Politics of the Seven Kingdoms: Part VIII (The Stormlands)

Hey folks! If you’d like to read my essay on the politics of the Stormlands collected in one place, it’s now up on Tower of the Hand here.

Check it out!

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9 thoughts on “Politics of the Seven Kingdoms: Part VIII (The Stormlands)

  1. Brett says:

    I guess that just leaves Dorne. That’s an odd one, because it’s not like you have to deduce the state and kingdom formation from events like with the other seven kingdoms – the kingdom formation project for Dorne is explicitly in the World of Ice and Fire, with the Rhoynish women and Nymeria marrying Martell and his fellow Dornish lords and knights.

    • Murc says:

      Dorne is a bit of a parvenu in comparison to the other seven kingdoms, really. Their political unity took place less than a thousand years ago, they’re practically babies compared to all the other realms.

    • Yeah, I’ll be doing a lot of bank-shotting off of other chapters to do this one.

      • Anas Abusalih says:

        Good luck!
        Personally, I’m a little confused on how Dorne can be both the most fractious and the most harmonious.
        Given that the Yronwoods rose for the Blackfyres three times the idea that they didn’t jump on Aegon I’s bandwagon seems a little strange to me as does the fact no one thought “screw this, I’m not fighting against someone who has dragons!”
        This sticks out especially to me given that Aegon I made it clear beforehand that he wasn’t out to change Westeros culturally and more importantly rewards those who serve him.
        I mean, I get why Dorne in ASOIAF has a sense of proto-nationalism but not why it did during the Wars of Conquest given its prior history.

        • thatrabidpotato says:

          I tend to think by the time of the wars of conquest it’s been “Dorne versus everyone else” for long enough, plus a shared Rhoynar identity, that the Dornish weren’t willing to give up and rallied behind the Martells. We’ll have to see what Steven makes of it though.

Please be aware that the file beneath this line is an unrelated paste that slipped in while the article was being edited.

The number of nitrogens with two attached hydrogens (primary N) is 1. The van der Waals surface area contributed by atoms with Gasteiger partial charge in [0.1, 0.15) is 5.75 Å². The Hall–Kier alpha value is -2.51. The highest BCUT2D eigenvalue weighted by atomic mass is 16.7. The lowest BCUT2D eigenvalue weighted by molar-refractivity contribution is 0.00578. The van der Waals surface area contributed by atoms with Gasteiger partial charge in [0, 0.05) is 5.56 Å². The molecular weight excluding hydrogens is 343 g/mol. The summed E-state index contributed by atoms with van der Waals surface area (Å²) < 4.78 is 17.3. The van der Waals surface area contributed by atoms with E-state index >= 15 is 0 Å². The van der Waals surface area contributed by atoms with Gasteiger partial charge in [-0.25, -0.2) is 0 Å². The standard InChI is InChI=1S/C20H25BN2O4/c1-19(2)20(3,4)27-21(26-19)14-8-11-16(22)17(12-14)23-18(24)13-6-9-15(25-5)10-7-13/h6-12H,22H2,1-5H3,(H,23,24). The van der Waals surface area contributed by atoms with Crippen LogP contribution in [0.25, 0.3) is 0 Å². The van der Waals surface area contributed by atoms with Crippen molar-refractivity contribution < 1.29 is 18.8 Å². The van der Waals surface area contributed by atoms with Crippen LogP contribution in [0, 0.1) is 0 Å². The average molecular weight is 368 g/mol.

• zonaria says:

          Not sure if it stands up as an accurate historical example, but perhaps something like the way the Greek city-states constantly fought each other but rallied together when confronted by Persian invasions.

        • Murc says:

          Personally, I’m a little confused on how Dorne can be both the most fractious and the most harmonious.

          They weren’t both at the same time?

          Dorne under the Martell’s never seemed particularly fractious. Nymeria and Mors, and their immediate heirs, welded together a bunch of fractious petty-states into not just a state, but a nation. There’s plenty of real-world precedent for this; Italy and Germany come to mind.

  2. […] of Tarth.” (WOIAF) These lords, however, acted very much for their own political reasons. As I’ve discussed before, Lord Boremund Baratheon’s support for Laenor stemmed from a long-term political project of the […]

  3. […] and the Yronwoods were, compared to our understanding of the imperial visions of Gyles III or Arlan III – and without a sense of what the kings of Dorne dreamed their state could be, we can’t […]

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